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Welcome to the T&C Lures blog! We are a small company out of San Diego, CA that's just starting out. Read on and learn more about T&C and our awesome hand poured plastic baits such as the Swim Grub! In the main page of our blog we will be posting updates on new products, new colors, and plenty of fishing reports from both us and our fans. Also check us out on Facebook.

Thursday, September 16, 2010

How to fish the swimgrubs-- what works for me

I get asked all the time whats the best way to fish the swimgrubs. So I just thought I would throw it up here to read for those who are interested....

First of all, I like to use 1/4 ounce hammerheads on my baits. Im a big fan of the lightwire short shank heads. I will use as much as 3/8 when its really windy or when there is a lot of current. Football heads seem to work pretty good when these baits are fished slowly also.

I personally have the most success fishing the swimgrubs very slowly. I dont even give the bait too much life, unless I havent gotten a bite in about 5 minutes of trying. 99% of the time I dont engage the reel until by bait hits the bottom. There are those occassions where I see a spike in my line, and it starts to backlash(means a fish is taking off with your bait) then I engage. But for the most part I am always on the bottom. If the fish dont want the straight retrieve, I will give it a rod tip raise to the 12 o'clock position and let it sink back down, or a couple twitches, wiggles, quick handle turns then pause, anything to see if it will trigger a bite. But the slow nonstop turn of the handle has been the best producer for me. When I hit a spot and throw my first cast out there, its always straight ahead. Once I see what the current is doing then I start my casting pattern. Now this is very elementary, most of you know the fish face the current most the time. I start my pattern casting uphill and working the bait back down. My next cast is a little less uphill, and so on and so forth. Once I am working against the current, usually about 5 casts, I will move to another spot if I havent gotten bit. I like to move about 50 yards whichever way the current is going, and then start it all over. After the second spot hasnt produced anything I will try a different pattern. Or sometimes I will stick to the same spot and try a different pattern, restarting my casting routine. As far as the patterns go, I have some that resemble actual foods fish key in on, and I also have patterns that look nothing like any type of fish food. But they all work. Not only do they all work, it doesnt matter what color head you use. I had a session last week with an all white bait and a dark head, and was pulling on plenty of fish. What does that resemble? Nothing. The fish were in the mood. I bet if I stuck a gummy worm on a darterhead it would get bit. If the fish are hungry, they will eat. Or if you piss them off they will attack. I do have my favorite patterns, and I have my top selling patterns. Ironically, they happen to be exactly the same. The ghost shrimp, aquamarine, and black widow patterns have produced the most, and the biggest fish so far, and those are the ones I cant seem to make enough of. This week the ivory pattern has been catching the majority of the fish.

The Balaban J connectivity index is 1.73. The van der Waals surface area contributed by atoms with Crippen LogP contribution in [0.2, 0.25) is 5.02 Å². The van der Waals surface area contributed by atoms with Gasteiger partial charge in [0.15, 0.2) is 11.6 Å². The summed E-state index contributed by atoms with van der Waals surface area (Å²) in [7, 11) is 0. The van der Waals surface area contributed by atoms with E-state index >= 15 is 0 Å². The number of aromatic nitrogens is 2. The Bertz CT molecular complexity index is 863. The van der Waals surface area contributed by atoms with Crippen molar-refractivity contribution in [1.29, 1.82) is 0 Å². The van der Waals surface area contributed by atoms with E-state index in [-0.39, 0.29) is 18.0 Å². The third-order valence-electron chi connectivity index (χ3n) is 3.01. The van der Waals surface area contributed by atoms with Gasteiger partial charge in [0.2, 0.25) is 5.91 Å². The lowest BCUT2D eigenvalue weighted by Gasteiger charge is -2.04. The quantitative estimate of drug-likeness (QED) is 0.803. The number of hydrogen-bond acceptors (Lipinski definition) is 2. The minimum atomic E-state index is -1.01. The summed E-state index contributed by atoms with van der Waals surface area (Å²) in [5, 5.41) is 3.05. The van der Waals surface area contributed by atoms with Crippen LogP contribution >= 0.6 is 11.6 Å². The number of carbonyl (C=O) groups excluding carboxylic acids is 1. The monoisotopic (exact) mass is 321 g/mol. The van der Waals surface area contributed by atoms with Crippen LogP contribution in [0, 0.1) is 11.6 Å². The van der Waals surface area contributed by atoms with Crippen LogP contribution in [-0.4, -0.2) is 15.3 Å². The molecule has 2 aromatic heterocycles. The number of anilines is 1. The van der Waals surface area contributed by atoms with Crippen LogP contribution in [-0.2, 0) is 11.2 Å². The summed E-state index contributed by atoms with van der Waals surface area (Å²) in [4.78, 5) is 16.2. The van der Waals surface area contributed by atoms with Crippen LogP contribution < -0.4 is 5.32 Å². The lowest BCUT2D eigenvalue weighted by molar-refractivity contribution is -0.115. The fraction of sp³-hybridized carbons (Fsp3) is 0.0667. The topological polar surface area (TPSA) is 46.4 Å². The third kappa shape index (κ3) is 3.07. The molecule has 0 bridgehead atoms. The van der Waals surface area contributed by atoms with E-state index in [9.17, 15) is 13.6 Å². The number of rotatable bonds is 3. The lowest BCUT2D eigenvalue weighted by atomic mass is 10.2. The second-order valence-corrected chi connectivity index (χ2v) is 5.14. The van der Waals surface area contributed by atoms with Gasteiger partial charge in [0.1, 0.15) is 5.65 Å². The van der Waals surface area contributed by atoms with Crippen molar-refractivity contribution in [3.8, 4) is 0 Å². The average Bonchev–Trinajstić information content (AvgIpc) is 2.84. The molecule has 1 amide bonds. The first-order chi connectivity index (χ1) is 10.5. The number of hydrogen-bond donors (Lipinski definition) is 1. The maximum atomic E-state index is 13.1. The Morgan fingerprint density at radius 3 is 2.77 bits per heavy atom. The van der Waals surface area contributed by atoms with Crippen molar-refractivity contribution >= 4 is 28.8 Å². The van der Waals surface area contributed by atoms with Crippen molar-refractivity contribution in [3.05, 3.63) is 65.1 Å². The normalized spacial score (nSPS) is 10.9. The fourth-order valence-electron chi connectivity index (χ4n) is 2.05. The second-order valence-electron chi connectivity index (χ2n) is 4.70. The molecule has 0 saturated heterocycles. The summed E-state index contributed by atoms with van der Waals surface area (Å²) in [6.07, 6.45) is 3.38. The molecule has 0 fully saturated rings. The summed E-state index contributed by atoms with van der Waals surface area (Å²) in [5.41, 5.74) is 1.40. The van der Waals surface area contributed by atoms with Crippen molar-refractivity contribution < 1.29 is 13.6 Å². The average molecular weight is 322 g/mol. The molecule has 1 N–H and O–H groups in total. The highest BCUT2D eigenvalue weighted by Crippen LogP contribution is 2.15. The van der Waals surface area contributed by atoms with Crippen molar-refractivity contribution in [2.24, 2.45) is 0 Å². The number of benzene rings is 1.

Im not so much a believer in bait scent, I dont like using it. I catch almost all of my fish without scent. I do include a bait scent to cover up the odor of the plastisol, and it seems to work just fine. The one scent I will use when I am in the mood is hot sauce, made by Edge Products. Its the only scent I have seen a definite difference in getting fish to bite. I cant say I catch more fish, but after trying all sorts of scents, the hot sauce was the only one that I would ever consider buying(if I had to).

I fish two different ways. I either palm the reel with my rod parallel to the water giving the line just a little slack, or I am holding the line with my hand above the reel with absolutely no slack in the line(more for pressure bite sensing). You definitely get bit way more than you think you do, and you dont know until you actually feel it with the line in between your fingers. I aquired this technique from Mike Gardner(author of "Fish Have No Hands") and once I started fishing this way I couldnt believe how many times I felt bites. I log all my fishing outings and I can tell you that from this time last year til now, my catch has went up 350%!! No joke.. I used to be happy with 2-3 fish per session. Now I laugh at it. When the fish are biting, I will palm the reel. When they are finicky, I use Mikes method.

I might not be a professional fisherman who has been doing this since I could walk, but from what I have learned in the last 3 years, putting it all together and spending plenty of time on the water has rewarded me with much better numbers, or at least action regardless of the numbers. I welcome everyone to try some swimgrubs, and to try fishing them the same way I do.